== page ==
Published: Mon, April 24, 2017
Business | By Max Garcia

The French Election: Who Wins, Who Loses

The French Election: Who Wins, Who Loses

She underperformed, gaining 21 percent of votes to Macron's almost 24 percent.

France's political mainstream, shut out of the presidency by an angry electorate, united on Monday to call on voters to back centrist Emmanuel Macron and reject Marine Le Pen's populist nationalism.

Le Pen follows in the footsteps of her father Jean-Marie, who made it through to the 2002 presidential run-off in what came as a political natural disaster for France.

Their nearest challengers, centre-right François Fillon and hard-left Jean-Luc Mélenchon, fell behind, with just over 19% each.

Pre-election polls suggested Le Pen and Macron, an independent centrist and former economy minister, were in the lead. Socialist President Francois Hollande is the most unpopular in modern French record-keeping.

The selection of Le Pen and Macron presents voters with the starkest possible choice between two diametrically opposed visions of the EU's future and France's place in it.

With a wink at his cheering, flag-waving supporters who yelled "We will win!" in his election day headquarters in Paris, Macron promised to be a president "who protects, who transforms and builds" if elected.

Emmanuel Macron, a former minister in the current Socialist government who calls himself an outsider, formed his own movement and took nearly 24 percent of the vote on vague promises about a brighter future.

France's legislative election in June now takes on a vital importance, with huge questions about whether Le Pen and even the more moderate Macron will be able to rally sufficient lawmakers to their causes.

Ms. Le Pen had campaigned against immigration and vowed to crack down on Islamic fundamentalism.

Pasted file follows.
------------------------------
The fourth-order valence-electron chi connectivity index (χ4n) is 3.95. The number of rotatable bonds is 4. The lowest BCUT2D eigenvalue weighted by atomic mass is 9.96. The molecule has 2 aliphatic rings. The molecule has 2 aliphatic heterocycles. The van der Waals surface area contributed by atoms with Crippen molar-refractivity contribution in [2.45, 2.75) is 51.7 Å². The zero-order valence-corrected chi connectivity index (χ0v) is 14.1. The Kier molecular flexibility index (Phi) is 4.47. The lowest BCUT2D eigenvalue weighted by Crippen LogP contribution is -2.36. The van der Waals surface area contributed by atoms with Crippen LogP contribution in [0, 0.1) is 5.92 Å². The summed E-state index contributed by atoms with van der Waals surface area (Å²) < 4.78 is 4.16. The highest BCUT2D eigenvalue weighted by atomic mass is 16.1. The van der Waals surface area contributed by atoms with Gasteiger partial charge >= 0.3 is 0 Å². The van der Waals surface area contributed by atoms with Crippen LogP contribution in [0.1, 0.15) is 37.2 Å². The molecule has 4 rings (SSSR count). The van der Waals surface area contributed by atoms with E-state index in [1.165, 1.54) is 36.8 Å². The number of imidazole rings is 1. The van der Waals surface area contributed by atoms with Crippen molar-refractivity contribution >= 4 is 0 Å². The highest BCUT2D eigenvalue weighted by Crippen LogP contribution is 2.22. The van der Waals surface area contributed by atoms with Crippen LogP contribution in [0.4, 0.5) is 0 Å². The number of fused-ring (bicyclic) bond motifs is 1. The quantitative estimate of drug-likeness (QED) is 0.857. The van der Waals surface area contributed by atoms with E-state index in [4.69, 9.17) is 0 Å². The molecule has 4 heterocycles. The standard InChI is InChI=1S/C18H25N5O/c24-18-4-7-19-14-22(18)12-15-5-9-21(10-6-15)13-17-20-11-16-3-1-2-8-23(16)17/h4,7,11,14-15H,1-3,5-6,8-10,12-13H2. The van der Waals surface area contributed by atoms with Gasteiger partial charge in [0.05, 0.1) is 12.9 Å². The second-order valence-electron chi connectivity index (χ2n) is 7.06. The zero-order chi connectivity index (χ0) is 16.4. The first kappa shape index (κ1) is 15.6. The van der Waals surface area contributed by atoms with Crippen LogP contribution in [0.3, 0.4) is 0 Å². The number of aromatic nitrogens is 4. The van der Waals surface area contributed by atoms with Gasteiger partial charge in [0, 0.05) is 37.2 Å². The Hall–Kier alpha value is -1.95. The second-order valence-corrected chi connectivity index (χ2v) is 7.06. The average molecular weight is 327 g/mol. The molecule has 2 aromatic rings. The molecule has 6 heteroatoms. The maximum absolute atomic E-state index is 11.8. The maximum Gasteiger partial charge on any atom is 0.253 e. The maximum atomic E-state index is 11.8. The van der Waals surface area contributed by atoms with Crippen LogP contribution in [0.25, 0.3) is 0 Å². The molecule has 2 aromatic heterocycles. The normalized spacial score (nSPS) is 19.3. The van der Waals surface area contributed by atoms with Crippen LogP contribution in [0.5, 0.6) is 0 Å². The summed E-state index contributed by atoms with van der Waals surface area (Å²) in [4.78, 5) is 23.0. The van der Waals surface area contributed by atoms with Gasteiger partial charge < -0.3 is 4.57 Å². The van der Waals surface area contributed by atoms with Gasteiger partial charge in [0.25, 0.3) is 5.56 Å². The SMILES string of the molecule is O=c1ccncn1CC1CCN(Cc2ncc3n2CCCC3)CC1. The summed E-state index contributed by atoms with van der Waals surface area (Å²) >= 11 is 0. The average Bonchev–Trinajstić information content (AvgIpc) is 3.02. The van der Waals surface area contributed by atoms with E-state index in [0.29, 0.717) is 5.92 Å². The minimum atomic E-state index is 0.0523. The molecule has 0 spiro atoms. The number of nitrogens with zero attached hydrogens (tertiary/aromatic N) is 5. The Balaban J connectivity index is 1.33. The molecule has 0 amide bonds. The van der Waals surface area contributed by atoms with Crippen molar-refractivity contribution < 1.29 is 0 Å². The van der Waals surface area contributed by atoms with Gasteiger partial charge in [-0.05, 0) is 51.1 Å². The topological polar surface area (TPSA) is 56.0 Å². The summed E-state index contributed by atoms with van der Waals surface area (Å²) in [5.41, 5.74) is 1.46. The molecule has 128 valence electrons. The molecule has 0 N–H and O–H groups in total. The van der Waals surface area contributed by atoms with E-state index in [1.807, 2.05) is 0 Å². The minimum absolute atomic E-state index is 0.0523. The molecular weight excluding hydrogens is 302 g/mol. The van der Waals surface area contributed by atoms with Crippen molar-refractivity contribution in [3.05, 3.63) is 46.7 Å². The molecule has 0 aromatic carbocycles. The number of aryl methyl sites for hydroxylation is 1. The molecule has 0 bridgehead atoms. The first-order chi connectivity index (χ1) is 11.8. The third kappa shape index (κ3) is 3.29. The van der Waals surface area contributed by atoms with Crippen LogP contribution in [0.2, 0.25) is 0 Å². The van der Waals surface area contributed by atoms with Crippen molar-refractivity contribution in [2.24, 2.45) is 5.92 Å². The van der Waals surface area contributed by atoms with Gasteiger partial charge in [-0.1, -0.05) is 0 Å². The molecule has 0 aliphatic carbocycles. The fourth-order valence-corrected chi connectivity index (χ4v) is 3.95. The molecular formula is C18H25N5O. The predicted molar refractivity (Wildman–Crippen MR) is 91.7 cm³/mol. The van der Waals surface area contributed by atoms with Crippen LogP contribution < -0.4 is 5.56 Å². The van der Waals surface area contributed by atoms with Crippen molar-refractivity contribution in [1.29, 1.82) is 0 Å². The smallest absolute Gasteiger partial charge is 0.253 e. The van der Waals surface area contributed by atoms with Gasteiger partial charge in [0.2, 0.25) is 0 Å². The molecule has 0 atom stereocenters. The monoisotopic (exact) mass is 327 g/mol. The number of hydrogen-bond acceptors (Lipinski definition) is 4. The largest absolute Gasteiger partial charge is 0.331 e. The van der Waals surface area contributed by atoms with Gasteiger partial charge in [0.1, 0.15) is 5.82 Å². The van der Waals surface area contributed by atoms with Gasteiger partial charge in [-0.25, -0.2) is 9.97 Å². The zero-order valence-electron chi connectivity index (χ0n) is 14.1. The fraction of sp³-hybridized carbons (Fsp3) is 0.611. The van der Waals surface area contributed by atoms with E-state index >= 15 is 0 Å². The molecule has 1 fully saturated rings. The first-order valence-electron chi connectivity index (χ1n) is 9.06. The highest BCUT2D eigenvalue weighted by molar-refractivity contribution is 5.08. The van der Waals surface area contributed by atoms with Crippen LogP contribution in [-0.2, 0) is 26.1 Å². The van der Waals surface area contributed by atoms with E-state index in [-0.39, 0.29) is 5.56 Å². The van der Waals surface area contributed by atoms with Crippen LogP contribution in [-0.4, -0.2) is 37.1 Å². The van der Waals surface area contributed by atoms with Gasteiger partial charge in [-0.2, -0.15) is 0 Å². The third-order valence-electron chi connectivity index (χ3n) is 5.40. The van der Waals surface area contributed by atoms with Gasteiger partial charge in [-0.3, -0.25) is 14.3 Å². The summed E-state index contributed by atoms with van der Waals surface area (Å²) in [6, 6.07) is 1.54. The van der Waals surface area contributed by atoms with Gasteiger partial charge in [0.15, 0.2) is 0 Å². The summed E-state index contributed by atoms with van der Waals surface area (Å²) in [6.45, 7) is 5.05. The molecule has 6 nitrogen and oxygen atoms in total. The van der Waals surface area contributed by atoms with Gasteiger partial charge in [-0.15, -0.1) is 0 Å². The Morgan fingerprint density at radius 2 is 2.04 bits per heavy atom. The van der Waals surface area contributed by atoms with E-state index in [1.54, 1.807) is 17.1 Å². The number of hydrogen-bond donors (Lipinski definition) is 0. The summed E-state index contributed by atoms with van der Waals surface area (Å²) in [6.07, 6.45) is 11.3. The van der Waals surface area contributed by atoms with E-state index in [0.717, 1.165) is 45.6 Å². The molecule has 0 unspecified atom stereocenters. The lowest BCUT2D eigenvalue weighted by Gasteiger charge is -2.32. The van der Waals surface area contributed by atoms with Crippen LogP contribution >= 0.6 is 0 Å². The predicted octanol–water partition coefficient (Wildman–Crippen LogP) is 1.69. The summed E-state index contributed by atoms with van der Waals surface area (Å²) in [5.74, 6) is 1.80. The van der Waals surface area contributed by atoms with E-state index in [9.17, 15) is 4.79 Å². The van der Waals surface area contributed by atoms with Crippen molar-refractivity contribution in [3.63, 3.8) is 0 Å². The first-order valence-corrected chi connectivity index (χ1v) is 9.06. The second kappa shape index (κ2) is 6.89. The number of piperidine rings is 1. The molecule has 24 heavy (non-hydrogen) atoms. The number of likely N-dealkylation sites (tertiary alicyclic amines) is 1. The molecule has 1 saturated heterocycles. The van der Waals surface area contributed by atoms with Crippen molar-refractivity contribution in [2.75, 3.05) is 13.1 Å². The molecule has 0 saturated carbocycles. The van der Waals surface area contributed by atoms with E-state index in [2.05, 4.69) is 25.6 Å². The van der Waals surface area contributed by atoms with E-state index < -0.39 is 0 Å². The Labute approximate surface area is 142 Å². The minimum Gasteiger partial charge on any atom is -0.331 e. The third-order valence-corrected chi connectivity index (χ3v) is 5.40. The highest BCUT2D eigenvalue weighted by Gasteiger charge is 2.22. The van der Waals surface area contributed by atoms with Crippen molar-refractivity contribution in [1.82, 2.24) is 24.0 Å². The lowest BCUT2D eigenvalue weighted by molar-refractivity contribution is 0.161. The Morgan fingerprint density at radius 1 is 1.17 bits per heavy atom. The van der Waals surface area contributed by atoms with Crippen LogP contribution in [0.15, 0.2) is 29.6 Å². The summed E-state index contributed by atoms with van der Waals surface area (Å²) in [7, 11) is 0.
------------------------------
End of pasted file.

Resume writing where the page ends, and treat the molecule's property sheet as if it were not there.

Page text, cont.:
"If you are a Japanese former holder of French sovereign debt, you probably can't just buy it all back straight away, it may be people will wait until the second round", said Richard Benson, co-head of portfolio investment with currency fund Millennium Global in London.

"She's clearly done better than in 2012", said Joel Gombin, a Front expert at the University of Picardy Jules Verne, calling it a half victory. But his supporters were already acknowledging what appeared to be inevitable and calling for a Macron vote in the second round.

Le Pen's father, Jean-Marie, made it to the second round against Jacques Chirac in 2002 and was crushed.

Marion Maréchal Le Pen, Marine Le Pen's niece and a member of the French Parliament, said that the National Front's presence in a runoff was a big deal for her party.

"The presence of the far-right in the second round is a risk for the country", Hollande said in a televised address. (Onwards!) movement: "In one year, we have changed the face of French politics". "So she is in a truly bad position to be talking about the elites and the people".

As for the ultra-liberal former prime minister François Fillon, who emerged as a victor of the right against the former president Sarkozy and the prime minister Alain Marie Juppé, he was also accused of a widening corruption scandal that concerned his wife and children, who were paid as parliamentary assistants - work that according to investigators were never carried out.

Riots broke out in Paris after the first results were announced, when left-wing demonstrators, protesting against both top placed candidates, clashed with the police.

Elaine Ganley reported from Henin-Beaumont.

A previous version of this story has been corrected to show that the Socialist candidate was Benoit Hamon, not Manuel Valls.

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